Blog-piece by Dr Emil Shehadeh
GPs wear many hats. One of the latest we have to wear is safeguarding the vulnerable. This is a necessary and worthwhile activity, no doubt. However, this new responsibility has not come with any additional resources to facilitate the role. GPs are now supposed to act as detectives, albeit in a good cause. However, the NHS has not thought about the additional time it takes to create and keep a register and review records of those perceived to be at risk. Outside general practice there are a number of other professionals, including and especially social services and CCGs, who have also dedicated a lot of time to safeguarding the vulnerable.
So far, safeguarding has consisted of the hard task of detecting those at risk and doing something to reduce their risk of being harmed or abused. In a system which preaches that prevention is better than cure, is it not prudent to ask what has been done to prevent people from becoming vulnerable?! Indeed, what has been done to prevent the wrongdoer from finding their despicable behaviour rewarding in any way?
This is where authorities need to acknowledge that there is a moral aspect to this problem, which, in the name of political correctness, we have failed to acknowledge and continue to fail to address. We are very quick to medicalise social problems. Medicalisation conveniently obviates the need for a moral assessment or for corrective action. The pill of morality is too bitter for our modern amoral society. We are shying away from the concept of evil or wrongdoing. We live in a relativistic age divested of clear moral values. The fact that social problems can lead to medical problems, does not mean that the solution must be medical. It definitely means that the most sensible solution is social. At a time when the NHS is gasping for fiscal breath, one must ask what has been done to deal with the problem at its roots.
A child abuser, a man or woman who abuses an elderly person are guilty of moral wrong doing. What has gone wrong to allow a person to do evil deeds without remorse? Why have those restraints that most decent people have, vanished from the psyche of these abusers? Is this a medical problem?
No doubt, in a minority of cases there may be a psychotic element at work. There may be severe depression. But in the vast majority, there is a moral aspect missing from that individual’s make up. Their constitution lacks moral fibre. No moral values have been inculcated into them. There is an ongoing national debate about whether we should teach morality in schools, and how we teach it. The debate grows more heated when it comes to the “what is morality”. For me, it is sad that we find ourselves at this juncture. That Great Britain in the 21st century, with all its rich Christian heritage is asking these basic questions, when the answer is staring us in the face, is tragic.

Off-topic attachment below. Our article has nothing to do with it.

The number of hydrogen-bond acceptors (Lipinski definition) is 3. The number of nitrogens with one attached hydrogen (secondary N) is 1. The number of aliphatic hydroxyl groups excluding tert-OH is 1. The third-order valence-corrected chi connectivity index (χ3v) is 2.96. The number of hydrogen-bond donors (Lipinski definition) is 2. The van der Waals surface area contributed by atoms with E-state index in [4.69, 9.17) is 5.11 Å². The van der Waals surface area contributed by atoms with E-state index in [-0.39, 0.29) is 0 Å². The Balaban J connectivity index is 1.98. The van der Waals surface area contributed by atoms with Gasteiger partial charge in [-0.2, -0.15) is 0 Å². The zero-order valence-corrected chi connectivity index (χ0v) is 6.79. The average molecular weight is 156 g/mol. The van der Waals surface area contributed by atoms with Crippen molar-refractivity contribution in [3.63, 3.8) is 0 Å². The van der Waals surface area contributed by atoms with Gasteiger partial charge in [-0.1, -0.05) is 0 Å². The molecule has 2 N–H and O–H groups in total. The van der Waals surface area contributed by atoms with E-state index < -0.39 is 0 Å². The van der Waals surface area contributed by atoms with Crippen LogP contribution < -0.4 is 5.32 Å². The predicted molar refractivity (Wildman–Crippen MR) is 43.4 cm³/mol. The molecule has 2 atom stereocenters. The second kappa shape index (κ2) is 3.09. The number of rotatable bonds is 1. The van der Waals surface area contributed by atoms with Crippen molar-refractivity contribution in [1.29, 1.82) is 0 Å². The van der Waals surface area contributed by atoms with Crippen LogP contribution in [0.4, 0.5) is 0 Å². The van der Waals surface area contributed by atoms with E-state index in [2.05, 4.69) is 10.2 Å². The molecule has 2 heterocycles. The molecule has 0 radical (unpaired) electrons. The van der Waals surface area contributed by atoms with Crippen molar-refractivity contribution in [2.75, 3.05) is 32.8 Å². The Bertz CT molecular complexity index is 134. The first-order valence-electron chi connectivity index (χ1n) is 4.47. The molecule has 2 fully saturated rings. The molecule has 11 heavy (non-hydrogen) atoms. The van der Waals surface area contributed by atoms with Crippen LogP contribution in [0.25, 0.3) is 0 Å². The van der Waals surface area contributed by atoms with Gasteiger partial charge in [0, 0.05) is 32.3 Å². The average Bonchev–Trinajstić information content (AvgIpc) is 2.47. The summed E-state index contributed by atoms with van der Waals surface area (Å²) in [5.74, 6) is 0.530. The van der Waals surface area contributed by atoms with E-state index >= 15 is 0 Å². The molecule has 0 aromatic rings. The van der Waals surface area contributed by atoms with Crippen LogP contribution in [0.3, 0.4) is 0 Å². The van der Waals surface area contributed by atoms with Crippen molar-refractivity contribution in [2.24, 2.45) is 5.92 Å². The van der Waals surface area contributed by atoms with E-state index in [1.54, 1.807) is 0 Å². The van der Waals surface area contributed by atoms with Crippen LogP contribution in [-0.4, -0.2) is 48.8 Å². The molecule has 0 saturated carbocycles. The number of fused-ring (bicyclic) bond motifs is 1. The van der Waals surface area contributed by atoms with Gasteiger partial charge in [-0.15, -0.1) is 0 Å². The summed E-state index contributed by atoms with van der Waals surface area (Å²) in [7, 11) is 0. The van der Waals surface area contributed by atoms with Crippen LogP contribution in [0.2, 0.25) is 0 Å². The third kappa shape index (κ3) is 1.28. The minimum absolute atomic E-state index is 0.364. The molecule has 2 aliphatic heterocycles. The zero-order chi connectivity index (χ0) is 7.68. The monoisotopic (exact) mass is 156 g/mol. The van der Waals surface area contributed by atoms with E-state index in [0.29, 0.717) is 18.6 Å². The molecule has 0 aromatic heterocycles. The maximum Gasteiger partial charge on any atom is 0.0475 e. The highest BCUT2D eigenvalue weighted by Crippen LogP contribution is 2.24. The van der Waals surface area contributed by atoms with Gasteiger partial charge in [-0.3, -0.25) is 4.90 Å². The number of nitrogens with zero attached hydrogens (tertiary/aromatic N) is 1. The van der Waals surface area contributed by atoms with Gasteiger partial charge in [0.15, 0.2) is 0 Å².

When I was a medical student in Glasgow , I used to go jogging. My favourite route took me under the Kelvin bridge, where the following words are embossed in steel: “Let Glasgow flourish by the preaching of His Word, and the praising of His name”. This harks back to a time when Great Britain had moral standards deeply rooted in our Judeo-Christian faith. Liberals have constantly hacked away at our Judeo-Christian heritage to the point that you are more likely to hear Christ’s name in a swear word or some expletive, than in a rational conversation about right and wrong.
Religion, like it or loathe it, is a moral preservative. The fact that religion can be abused, is no reason to dismiss it. Many of the things we enjoy in life are open to abuse, such as alcohol, money and sex. No one has called for a ban on these! Yet we have actively squeezed Christianity out of our lives under the pretext of multifaithism and other feeble excuses. What has become of the Ten Commandments? These used to be taught in school and Sunday School. Now it is not “cool” to go to Sunday School, whatever cool means! There is another totally amoral word, “cool”. Honour thy father and mother, this simple commandment, holds the secret to many of the safeguarding issues we have failed to tackle. Love thy neighbour as thyself is another. Why don’t we teach these religious precepts anymore?! A child who is brought up to think there is no God, is less likely to refrain from doing wrong. He has no higher being to fear or honour. What incentive for good behaviour is left?!
Mr Cameron was recently brutally maligned for asserting that Great Britain is a Christian country. The truth is that we are only nominally Christian. What is needed is for people to walk the walk and not just talk the talk. St Paul has a lesson for both parents and children, which we would do well to heed: “Children, obey your parents in the Lord, for this is right. 2 “Honor your father and mother,” which is the first commandment with promise: 3 “that it may be well with you and you may live long on the earth.”4 And you, fathers, do not provoke your children to wrath, but bring them up in the training and admonition of the Lord.”
My best countryman, Jesus of Nazareth once said “Blessed are the merciful, For they shall obtain mercy.”. The reverse is true. Abuse a child, and they will grow into an abuser. Bring back Sunday Schools and the Ten Commandments, and the Sermon on the Mount. These are the best insurance for a decent loving and caring society. We are the poorer for casting them out of our lives.